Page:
Q&A – 13 March 2023
Old wife Tanzanian, new wife foreigner
My wife and I, who are both Tanzanians, own a company which in turn owns a prime property. My wife divorced me and we have had an agreement that I buy her out, which I did, and then transferred the shares to my beautiful new wife who is not a Tanzanian. At the moment, sixty percent of the shares are held by my new wife and I own the remaining forty percent shareholder. I have the right of occupancy (title deed) but have been told that my company cannot continue owning the property as the shareholding is majority foreign? My point is that when I bought the property through my company, the shareholding was local, and I don’t see why this is being raised now with my new wife. Shouldn’t the law be looking at the status only when one purchases and not thereafter? I do not want to upset my new wife as she is very sensitive. How do I handle my wife? Please guide me on what I should do?
Unfortunately, we cannot guide you on how to handle your wife. That is not a legal question and we have no competence in that field. Even the author of this question, being a woman, knows the kind of trouble you may get into. Moreover, the answer below to this question will also not make your new wife very happy.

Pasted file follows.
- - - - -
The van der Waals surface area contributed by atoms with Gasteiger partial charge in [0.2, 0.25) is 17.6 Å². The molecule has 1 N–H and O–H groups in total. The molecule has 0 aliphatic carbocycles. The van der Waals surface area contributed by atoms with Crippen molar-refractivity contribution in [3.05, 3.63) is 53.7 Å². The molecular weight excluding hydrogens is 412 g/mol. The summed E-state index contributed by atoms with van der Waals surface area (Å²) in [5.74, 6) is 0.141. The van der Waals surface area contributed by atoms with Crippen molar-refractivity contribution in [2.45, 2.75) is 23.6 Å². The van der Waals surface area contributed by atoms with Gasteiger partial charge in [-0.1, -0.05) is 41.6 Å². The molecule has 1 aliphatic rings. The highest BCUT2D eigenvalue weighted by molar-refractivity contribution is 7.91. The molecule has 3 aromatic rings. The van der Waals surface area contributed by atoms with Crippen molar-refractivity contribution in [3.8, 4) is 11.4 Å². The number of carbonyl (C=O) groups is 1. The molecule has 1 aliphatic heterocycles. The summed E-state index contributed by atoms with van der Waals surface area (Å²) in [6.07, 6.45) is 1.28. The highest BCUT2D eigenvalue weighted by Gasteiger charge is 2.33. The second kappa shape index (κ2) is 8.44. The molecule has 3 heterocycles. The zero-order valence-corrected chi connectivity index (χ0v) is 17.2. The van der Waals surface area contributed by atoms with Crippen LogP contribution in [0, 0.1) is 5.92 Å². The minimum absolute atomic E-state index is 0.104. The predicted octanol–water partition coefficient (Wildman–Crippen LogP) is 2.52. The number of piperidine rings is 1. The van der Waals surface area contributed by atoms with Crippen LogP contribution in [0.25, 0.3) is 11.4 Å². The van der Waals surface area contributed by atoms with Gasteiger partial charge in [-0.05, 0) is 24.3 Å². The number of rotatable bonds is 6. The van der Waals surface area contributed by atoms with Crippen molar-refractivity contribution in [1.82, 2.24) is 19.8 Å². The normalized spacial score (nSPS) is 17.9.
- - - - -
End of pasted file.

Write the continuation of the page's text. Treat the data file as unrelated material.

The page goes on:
When you bought the property with the first wife, the company was 100% owned by Tanzanians i.e. you and your first wife. Unfortunately the land laws of Tanzania, particularly the Land Act, do not allow foreigners to own land. Further the law also does not allow a company with majority foreign shareholding to own land unless it is for investment purposes approved under the Tanzania Investment Act. From your explanation, your current wife is not Tanzanian and she now holds 60% of the shares in the company and you hold 40%. That being the case, the majority shareholding of your company is now foreign and hence falls under the restriction provided under the Land Act as explained above.
For your company to now continue owning such land and comply with the laws, it must comply with the requirements of the Tanzania Investment Act and be issued with a derivative right to hold such land for investment purposes only. It is important that you address this as soon as possible as continuing holding such land by your company may be interpreted by the land authorities as breach of the conditions of right of occupancy which may trigger the process for revocation. We advise that you consult your lawyer for further advice.
Incomplete tax audit, assessment issued
We are a company based in Mwanza and have been recently audited by TRA on various taxes covering years of income 2016 up to 2020. After TRA issued the initial audit findings we responded to the findings and scheduled various meetings with the TRA to further clarify our responses. Unfortunately, TRA kept on postponing the meetings and ultimately the meeting has never been held at all. Last week we received assessments covering the years audited. We are unsure whether TRA are allowed to audit us for a period beyond five years ago. We would also like to know if TRA were justified to issue assessments without any meeting with us.